A fiery plane crash Tuesday afternoon in East Hartford, Connecticut, may have been intentional, sources told the New York Times. Two people were aboard when the plane struck a telephone pole, killing one passenger. The pilot survived with burn wounds but has allegedly indicated to authorities that the crash was not an accident. The pilot is in the hospital and is said to be cooperating with investigators.
The FBI is now investigating, along with officials from the FAA and the National Transportation Safety Board. The killed passenger has been named as 28-year-old flight student Feras M. Freitekh. Freitekh is a Jordanian national who entered the United States on a temporary visa to attend flight school in 2012, reports CBS News. He received his license to fly a single-engine plane in May 2015.
The charred plane wreckage is not far from the Pratt & Whitney headquarters, an aerospace manufacturer that supplies parts of civilian and military aircraft. According to the Hartford Courant, local officials called in the FBI because they consider the company “critical infrastructure.”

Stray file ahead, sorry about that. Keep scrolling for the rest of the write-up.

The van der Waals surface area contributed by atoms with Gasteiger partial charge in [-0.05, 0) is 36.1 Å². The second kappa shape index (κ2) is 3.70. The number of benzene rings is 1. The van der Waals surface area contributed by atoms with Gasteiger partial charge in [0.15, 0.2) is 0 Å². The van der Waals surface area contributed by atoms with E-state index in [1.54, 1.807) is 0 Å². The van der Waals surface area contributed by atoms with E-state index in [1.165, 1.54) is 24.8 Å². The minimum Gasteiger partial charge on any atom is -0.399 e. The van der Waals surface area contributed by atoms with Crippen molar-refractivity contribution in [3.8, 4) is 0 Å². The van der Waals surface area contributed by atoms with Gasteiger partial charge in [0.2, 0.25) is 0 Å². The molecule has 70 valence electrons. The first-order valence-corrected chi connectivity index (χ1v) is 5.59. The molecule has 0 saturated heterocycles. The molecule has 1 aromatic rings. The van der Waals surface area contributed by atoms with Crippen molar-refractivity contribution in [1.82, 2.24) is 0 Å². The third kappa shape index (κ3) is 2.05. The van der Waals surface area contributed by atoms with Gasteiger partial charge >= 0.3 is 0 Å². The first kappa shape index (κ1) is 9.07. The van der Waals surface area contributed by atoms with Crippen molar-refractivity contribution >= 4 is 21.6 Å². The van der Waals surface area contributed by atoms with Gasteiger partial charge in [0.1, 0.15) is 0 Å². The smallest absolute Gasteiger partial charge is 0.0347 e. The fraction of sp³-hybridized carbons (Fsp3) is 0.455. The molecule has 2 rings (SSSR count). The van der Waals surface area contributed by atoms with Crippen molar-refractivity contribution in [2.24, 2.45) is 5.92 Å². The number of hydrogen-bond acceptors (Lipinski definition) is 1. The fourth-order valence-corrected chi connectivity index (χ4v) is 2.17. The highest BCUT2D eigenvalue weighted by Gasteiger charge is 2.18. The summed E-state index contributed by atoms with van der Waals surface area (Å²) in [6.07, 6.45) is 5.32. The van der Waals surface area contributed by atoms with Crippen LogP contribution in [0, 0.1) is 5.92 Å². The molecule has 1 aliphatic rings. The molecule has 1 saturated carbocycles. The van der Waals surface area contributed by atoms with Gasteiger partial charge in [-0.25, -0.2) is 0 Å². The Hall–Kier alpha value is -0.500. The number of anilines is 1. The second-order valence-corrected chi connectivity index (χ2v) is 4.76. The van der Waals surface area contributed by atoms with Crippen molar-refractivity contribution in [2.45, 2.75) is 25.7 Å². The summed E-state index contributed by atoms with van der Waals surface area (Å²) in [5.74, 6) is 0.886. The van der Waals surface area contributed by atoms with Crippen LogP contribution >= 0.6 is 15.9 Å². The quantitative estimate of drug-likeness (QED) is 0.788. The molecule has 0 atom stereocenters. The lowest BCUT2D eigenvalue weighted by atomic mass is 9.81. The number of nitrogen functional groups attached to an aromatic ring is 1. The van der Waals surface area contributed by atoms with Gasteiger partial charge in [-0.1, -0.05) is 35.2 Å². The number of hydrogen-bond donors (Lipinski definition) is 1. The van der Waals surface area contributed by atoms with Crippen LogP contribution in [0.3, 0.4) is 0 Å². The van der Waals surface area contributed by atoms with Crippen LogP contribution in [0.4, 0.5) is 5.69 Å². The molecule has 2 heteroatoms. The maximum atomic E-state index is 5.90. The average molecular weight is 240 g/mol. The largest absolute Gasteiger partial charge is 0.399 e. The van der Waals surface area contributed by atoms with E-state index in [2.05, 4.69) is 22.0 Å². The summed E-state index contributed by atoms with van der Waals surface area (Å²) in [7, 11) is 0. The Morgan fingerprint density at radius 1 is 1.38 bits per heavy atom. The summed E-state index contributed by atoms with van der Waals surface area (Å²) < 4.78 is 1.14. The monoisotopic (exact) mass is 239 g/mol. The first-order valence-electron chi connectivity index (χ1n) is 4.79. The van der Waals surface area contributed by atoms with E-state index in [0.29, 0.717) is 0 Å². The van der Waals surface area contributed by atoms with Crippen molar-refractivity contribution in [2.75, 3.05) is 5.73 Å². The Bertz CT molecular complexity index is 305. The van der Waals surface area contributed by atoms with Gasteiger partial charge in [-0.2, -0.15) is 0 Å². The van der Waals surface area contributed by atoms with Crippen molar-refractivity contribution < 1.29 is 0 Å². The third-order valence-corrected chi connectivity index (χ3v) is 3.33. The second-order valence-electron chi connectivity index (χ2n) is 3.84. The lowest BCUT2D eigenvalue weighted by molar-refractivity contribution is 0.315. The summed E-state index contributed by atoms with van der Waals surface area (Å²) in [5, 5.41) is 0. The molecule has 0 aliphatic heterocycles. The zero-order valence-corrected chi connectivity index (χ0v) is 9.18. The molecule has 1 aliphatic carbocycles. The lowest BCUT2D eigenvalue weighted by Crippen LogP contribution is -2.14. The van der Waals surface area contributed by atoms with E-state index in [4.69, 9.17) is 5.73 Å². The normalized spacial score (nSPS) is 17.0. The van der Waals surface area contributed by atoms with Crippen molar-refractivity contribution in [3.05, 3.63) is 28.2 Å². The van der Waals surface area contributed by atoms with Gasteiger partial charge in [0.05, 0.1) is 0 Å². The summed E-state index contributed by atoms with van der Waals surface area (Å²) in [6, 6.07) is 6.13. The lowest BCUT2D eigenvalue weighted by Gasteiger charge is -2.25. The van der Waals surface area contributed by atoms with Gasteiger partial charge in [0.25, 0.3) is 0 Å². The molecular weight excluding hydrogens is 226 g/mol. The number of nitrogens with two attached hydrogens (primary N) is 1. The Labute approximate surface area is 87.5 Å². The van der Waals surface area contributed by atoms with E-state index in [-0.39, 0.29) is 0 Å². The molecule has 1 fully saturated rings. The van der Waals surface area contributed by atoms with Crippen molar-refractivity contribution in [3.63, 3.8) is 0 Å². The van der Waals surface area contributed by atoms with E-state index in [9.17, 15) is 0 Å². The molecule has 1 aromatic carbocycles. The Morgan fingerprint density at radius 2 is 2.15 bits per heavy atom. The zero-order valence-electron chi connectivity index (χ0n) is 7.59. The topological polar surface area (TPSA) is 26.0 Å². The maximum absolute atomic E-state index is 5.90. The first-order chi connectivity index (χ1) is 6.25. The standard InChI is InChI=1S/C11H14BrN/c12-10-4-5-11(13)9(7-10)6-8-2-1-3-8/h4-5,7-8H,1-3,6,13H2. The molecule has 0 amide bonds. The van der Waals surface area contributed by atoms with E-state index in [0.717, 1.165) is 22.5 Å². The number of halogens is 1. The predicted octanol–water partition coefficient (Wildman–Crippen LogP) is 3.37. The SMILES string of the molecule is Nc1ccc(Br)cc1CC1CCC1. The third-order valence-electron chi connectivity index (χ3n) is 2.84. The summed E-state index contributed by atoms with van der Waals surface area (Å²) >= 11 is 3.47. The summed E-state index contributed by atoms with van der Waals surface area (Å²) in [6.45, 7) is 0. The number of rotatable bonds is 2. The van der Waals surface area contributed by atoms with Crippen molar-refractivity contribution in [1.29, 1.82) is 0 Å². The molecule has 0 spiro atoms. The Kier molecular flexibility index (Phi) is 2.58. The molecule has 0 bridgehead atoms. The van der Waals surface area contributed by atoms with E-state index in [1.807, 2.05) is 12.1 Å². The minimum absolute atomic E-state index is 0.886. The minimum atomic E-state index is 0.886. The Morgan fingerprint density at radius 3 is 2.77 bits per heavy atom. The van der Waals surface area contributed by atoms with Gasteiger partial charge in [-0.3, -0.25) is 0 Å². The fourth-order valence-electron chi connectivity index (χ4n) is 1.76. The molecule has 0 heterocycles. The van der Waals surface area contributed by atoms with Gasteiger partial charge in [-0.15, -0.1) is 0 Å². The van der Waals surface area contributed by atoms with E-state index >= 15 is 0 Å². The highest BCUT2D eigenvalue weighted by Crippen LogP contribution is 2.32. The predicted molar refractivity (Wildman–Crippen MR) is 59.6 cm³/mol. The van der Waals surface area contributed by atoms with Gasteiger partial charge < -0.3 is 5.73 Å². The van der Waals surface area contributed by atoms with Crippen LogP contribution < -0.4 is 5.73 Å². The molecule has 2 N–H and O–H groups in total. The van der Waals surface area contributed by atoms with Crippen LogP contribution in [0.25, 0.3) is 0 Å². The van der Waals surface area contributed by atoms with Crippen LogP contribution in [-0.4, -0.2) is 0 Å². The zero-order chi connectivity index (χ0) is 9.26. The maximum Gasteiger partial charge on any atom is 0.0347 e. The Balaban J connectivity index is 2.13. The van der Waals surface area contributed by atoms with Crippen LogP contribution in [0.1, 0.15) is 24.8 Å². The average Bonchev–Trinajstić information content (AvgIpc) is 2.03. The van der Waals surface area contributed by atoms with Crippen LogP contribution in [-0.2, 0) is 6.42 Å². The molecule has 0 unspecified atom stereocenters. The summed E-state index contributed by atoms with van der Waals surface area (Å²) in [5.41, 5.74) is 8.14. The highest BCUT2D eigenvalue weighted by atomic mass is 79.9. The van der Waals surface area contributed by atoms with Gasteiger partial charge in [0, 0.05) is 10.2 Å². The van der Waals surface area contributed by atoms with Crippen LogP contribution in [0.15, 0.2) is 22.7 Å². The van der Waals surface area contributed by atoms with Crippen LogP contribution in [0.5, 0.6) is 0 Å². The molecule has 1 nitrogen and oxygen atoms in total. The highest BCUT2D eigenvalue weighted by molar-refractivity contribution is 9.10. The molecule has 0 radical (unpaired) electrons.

Investigators reportedly raided a Hartford apartment in the early morning hours Wednesday, but officials have not confirmed that the operation was tied to the crash.
The plane reportedly took off from a flight school at the Hartford-Brainard Airport and was on its way back when it crashed and erupted into flames. “I hear planes every day,” Jonathan Rucker, a witness, told the Courant. “I heard a plane, then I didn’t hear anything. I looked up and the plane was just tipping over. It tipped to the left and dropped straight down. There was a loud bang, smoke and flame. It tipped to the left and just dropped like a rock.”
Two other people in a minivan sustained minor injuries when the plane went down, but it doesn’t appear that the plane struck the vehicle directly.